Israel: Technion turns 100, but no sign of age

Wi-fi and pill cameras invented at technology institute

30 March, 12:47

The Technion, the prestigious Israeli technology institute in Haifa The Technion, the prestigious Israeli technology institute in Haifa

(ANSAmed) - ROME - The Technion, the prestigious Israeli technology institute that moulds Israel's best engineers and churns out Nobel Prizes, is celebrating its 100th birthday but is showing no signs of age. The first stone in the institute was laid, in Haifa rather than Jerusalem, which was ruled out because of its religious significance, on April 11 1912, some 36 years before the foundation of state of Israel. The institute is the birthplace of some of the inventions that have revolutionised the world: wi-fi, intestinal pill cameras used in medicine, "Re-walk", the mechanic skeleton which allows people with paralysis to walk and desalination technology.

A number of Nobel prize-winners have passed through the doors of the institute over the course of the last century. The latest to be recognised by the Oslo Academy was Daniel Shechtman, a professor of material science at the Technion, who won the prize in 2011. The name of Albert Einstein, however, puts the rest in the shade. Einstein was the first president of the Technion Society and it was the German Jewish physicist who declared that "Israel can only win its battle for survival by gambling on technological innovation". It was 1923 and Einstein was travelling through what was then Palestine. In time, his words would turn out to be prophetic. Over recent decades, Israel has made the excellence of its research centres not only a recognised quality but also one of the main drivers of its economic growth, making the country capable of attracting foreign investment. The jewel in the crown of this start-up nation is indeed Technion, which was initially given the name Technikum.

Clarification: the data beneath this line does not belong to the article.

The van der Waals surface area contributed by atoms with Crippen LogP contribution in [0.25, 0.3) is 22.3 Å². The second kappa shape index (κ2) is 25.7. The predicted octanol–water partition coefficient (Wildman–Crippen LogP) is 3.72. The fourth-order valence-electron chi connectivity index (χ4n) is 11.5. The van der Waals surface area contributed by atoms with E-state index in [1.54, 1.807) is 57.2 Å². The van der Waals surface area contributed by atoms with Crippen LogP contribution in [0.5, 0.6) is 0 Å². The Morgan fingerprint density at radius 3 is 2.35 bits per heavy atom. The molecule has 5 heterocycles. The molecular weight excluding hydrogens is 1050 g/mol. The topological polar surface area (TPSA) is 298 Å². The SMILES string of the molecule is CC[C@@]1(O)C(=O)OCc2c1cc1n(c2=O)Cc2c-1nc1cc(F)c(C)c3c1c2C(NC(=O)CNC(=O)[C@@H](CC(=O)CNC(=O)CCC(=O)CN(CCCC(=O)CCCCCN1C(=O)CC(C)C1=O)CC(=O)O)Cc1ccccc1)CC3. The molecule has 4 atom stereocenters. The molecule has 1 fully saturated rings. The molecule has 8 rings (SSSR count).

Technion currently has around 13,000 students, a third of them women and a total of 93,000 people have graduated from the institute so far. The number includes 70% of engineers in the country, nicknamed "the Silicon Valley of the Mediterranean" and 80% of directors of Israeli companies listed on the Nasdaq index, the list of shares for technological companies. (ANSAmed).

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